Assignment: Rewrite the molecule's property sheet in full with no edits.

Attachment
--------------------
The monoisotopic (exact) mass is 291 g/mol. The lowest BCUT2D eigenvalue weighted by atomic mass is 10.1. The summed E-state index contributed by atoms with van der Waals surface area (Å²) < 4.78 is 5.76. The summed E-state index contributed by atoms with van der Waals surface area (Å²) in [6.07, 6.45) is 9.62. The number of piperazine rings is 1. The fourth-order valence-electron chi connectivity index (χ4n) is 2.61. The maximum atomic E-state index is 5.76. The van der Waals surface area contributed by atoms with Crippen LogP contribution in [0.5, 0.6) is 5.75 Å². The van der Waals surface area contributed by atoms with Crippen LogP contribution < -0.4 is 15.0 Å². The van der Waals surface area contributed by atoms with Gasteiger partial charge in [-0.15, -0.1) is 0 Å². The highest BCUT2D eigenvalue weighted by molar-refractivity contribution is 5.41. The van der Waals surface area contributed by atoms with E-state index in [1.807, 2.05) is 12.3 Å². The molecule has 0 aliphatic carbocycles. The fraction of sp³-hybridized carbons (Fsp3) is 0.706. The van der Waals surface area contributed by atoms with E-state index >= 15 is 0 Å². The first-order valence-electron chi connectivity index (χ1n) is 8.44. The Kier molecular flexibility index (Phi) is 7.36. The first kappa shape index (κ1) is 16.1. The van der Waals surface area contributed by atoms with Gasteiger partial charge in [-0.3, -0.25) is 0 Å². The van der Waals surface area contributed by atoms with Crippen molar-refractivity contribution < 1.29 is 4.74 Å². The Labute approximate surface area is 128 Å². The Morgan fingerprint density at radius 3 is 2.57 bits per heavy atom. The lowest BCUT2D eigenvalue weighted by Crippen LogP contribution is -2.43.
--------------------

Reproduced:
The monoisotopic (exact) mass is 291 g/mol. The lowest BCUT2D eigenvalue weighted by atomic mass is 10.1. The summed E-state index contributed by atoms with van der Waals surface area (Å²) < 4.78 is 5.76. The summed E-state index contributed by atoms with van der Waals surface area (Å²) in [6.07, 6.45) is 9.62. The number of piperazine rings is 1. The fourth-order valence-electron chi connectivity index (χ4n) is 2.61. The maximum atomic E-state index is 5.76. The van der Waals surface area contributed by atoms with Crippen LogP contribution in [0.5, 0.6) is 5.75 Å². The van der Waals surface area contributed by atoms with Crippen LogP contribution < -0.4 is 15.0 Å². The van der Waals surface area contributed by atoms with Gasteiger partial charge in [-0.15, -0.1) is 0 Å². The highest BCUT2D eigenvalue weighted by molar-refractivity contribution is 5.41. The van der Waals surface area contributed by atoms with E-state index in [1.807, 2.05) is 12.3 Å². The molecule has 0 aliphatic carbocycles. The fraction of sp³-hybridized carbons (Fsp3) is 0.706. The van der Waals surface area contributed by atoms with E-state index >= 15 is 0 Å². The first-order valence-electron chi connectivity index (χ1n) is 8.44. The Kier molecular flexibility index (Phi) is 7.36. The first kappa shape index (κ1) is 16.1. The van der Waals surface area contributed by atoms with Gasteiger partial charge in [-0.3, -0.25) is 0 Å². The van der Waals surface area contributed by atoms with Crippen molar-refractivity contribution < 1.29 is 4.74 Å². The Labute approximate surface area is 128 Å². The Morgan fingerprint density at radius 3 is 2.57 bits per heavy atom. The lowest BCUT2D eigenvalue weighted by Crippen LogP contribution is -2.43.